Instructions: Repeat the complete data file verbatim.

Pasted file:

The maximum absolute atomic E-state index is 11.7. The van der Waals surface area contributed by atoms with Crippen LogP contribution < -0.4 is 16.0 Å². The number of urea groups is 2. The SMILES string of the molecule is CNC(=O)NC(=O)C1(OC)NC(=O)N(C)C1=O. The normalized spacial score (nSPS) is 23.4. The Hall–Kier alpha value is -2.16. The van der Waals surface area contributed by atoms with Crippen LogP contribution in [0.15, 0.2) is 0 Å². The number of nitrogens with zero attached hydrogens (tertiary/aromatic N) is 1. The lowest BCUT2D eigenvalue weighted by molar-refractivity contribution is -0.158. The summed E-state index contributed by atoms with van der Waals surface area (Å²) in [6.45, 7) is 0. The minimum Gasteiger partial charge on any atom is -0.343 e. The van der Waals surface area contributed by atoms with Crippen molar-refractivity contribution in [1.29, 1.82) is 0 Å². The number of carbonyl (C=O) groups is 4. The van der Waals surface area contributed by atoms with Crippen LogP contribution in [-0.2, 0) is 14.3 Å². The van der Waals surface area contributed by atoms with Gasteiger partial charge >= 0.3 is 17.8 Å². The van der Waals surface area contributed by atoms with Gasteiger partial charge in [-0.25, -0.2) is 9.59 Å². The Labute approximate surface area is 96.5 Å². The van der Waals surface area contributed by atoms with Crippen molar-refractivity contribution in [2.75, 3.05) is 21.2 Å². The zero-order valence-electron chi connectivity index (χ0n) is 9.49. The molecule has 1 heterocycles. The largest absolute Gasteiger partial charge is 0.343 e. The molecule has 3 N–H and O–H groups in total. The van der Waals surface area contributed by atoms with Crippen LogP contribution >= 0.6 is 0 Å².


The maximum absolute atomic E-state index is 11.7. The van der Waals surface area contributed by atoms with Crippen LogP contribution < -0.4 is 16.0 Å². The number of urea groups is 2. The SMILES string of the molecule is CNC(=O)NC(=O)C1(OC)NC(=O)N(C)C1=O. The normalized spacial score (nSPS) is 23.4. The Hall–Kier alpha value is -2.16. The van der Waals surface area contributed by atoms with Crippen LogP contribution in [0.15, 0.2) is 0 Å². The number of nitrogens with zero attached hydrogens (tertiary/aromatic N) is 1. The lowest BCUT2D eigenvalue weighted by molar-refractivity contribution is -0.158. The summed E-state index contributed by atoms with van der Waals surface area (Å²) in [6.45, 7) is 0. The minimum Gasteiger partial charge on any atom is -0.343 e. The van der Waals surface area contributed by atoms with Crippen molar-refractivity contribution in [1.29, 1.82) is 0 Å². The number of carbonyl (C=O) groups is 4. The van der Waals surface area contributed by atoms with Crippen LogP contribution in [-0.2, 0) is 14.3 Å². The van der Waals surface area contributed by atoms with Gasteiger partial charge >= 0.3 is 17.8 Å². The van der Waals surface area contributed by atoms with Gasteiger partial charge in [-0.25, -0.2) is 9.59 Å². The Labute approximate surface area is 96.5 Å². The van der Waals surface area contributed by atoms with Crippen molar-refractivity contribution in [2.75, 3.05) is 21.2 Å². The zero-order valence-electron chi connectivity index (χ0n) is 9.49. The molecule has 1 heterocycles. The largest absolute Gasteiger partial charge is 0.343 e. The molecule has 3 N–H and O–H groups in total. The van der Waals surface area contributed by atoms with Crippen LogP contribution >= 0.6 is 0 Å².